Omarosa Manigault Newman, a former Trump White House aide, just published a tell-all book and the Trump campaign filed an arbitration action alleging that she broke a 2016 confidentiality agreement.
According to this Washington Post article, “Initially, [White House Counsel Donald] McGahn told Trump he would not draft or give aides the [non-disclosure agreements] because they were not enforceable, White House officials said. But in the end, McGahn created a document that said aides would not divulge any confidential or nonpublic information to any person outside the building at any time, according to three people who signed it.”
You might be interested to read this Washington Post article by Mark S. Zaid, identified as “a Washington lawyer who regularly handles classified matters, including representation of national security whistleblowers.” He writes:
[Non-disclosure agreements] for government workers, when they go beyond prohibiting the disclosure of classified information, are unconstitutional on their face. I know, because I have litigated more pre-publication-review classification challenges against the government during the past 25 years than any other attorney. For decades, courts have made it clear that the government may not censor unclassified material, “contractually or otherwise.” Legal challenges during the 1970s and 1980s against the CIA settled the question that the government has no legitimate interest under the First Amendment in censoring unclassified information.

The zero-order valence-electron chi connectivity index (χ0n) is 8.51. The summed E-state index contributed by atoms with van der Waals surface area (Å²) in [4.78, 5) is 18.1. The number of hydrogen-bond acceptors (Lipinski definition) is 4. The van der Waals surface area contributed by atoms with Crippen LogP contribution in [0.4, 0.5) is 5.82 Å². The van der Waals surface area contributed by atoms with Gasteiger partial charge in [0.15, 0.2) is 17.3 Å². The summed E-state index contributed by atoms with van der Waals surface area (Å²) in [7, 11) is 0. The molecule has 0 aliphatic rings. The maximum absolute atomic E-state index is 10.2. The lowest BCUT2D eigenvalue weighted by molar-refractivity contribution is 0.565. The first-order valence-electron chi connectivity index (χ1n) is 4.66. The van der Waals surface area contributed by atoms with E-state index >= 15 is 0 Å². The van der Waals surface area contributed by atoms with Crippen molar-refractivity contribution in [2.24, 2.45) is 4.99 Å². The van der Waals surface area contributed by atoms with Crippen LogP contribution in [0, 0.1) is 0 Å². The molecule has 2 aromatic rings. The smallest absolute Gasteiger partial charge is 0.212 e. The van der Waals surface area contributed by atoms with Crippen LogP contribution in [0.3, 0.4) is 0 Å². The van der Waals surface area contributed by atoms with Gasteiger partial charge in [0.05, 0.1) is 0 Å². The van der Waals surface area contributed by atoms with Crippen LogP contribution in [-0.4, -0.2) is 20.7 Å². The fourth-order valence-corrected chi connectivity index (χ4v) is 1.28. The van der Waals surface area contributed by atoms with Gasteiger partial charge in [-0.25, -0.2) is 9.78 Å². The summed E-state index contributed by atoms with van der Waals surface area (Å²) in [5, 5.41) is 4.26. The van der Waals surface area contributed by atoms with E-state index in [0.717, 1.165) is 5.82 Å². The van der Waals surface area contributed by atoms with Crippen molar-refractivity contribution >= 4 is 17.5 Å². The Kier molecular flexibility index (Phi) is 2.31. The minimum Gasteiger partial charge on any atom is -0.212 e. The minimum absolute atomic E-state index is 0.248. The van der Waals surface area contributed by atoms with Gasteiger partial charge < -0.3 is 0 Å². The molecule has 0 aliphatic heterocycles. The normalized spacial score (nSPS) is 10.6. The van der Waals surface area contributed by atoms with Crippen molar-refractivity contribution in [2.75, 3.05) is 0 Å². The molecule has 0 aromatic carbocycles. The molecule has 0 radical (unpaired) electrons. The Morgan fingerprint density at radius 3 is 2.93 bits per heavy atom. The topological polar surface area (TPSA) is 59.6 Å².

. . .
I have reviewed one document that is purportedly a version of the White House NDA. It appeared to be nothing more than a Trump Organization document that was modified to apply to White House staff — in fact, it still had a provision that in any litigated dispute, the parties agreed that New York state law would apply, language that no standard federal document would ever have used.
Ms. Manigault Newman signed a NDA when she worked for the Trump campaign but not when she was a White House employee, so Mr. Zaid’s analysis may not apply to this situation. However, this article cites legal experts suggesting that she has a strong defense against enforcement of the NDA for several reasons, including that in this context, the Trump Organization might be considered as a state actor, subject to the First Amendment.
I don’t know the details of the agreement, whether it purports to apply to conduct before and/or after she started serving as a government official, whether an arbitrator or the court would decide about the enforceability of this agreement, etc. Some of our arbitration wizards may want to weigh in on this
In any case, you might enjoy reading Mr. Zaid’s article.